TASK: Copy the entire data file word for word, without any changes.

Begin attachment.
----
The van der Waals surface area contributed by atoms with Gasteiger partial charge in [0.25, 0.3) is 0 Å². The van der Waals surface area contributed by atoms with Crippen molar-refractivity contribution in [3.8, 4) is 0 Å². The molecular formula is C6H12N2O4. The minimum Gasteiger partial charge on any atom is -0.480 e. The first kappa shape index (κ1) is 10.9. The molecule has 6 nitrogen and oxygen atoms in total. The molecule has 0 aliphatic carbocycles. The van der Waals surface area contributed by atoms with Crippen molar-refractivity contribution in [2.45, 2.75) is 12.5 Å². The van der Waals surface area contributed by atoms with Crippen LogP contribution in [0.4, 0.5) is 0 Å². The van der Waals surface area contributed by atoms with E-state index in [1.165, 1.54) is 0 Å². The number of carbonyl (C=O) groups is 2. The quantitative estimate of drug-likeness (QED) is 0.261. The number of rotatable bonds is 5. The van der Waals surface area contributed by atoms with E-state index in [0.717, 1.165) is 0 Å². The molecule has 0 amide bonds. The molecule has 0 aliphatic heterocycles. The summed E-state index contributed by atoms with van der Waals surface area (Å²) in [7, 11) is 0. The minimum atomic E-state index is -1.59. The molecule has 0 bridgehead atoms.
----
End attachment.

The van der Waals surface area contributed by atoms with Gasteiger partial charge in [0.25, 0.3) is 0 Å². The van der Waals surface area contributed by atoms with Crippen molar-refractivity contribution in [3.8, 4) is 0 Å². The molecular formula is C6H12N2O4. The minimum Gasteiger partial charge on any atom is -0.480 e. The first kappa shape index (κ1) is 10.9. The molecule has 6 nitrogen and oxygen atoms in total. The molecule has 0 aliphatic carbocycles. The van der Waals surface area contributed by atoms with Crippen molar-refractivity contribution in [2.45, 2.75) is 12.5 Å². The van der Waals surface area contributed by atoms with Crippen LogP contribution in [0.4, 0.5) is 0 Å². The van der Waals surface area contributed by atoms with E-state index in [1.165, 1.54) is 0 Å². The number of carbonyl (C=O) groups is 2. The quantitative estimate of drug-likeness (QED) is 0.261. The number of rotatable bonds is 5. The van der Waals surface area contributed by atoms with E-state index in [0.717, 1.165) is 0 Å². The molecule has 0 amide bonds. The molecule has 0 aliphatic heterocycles. The summed E-state index contributed by atoms with van der Waals surface area (Å²) in [7, 11) is 0. The minimum atomic E-state index is -1.59. The molecule has 0 bridgehead atoms.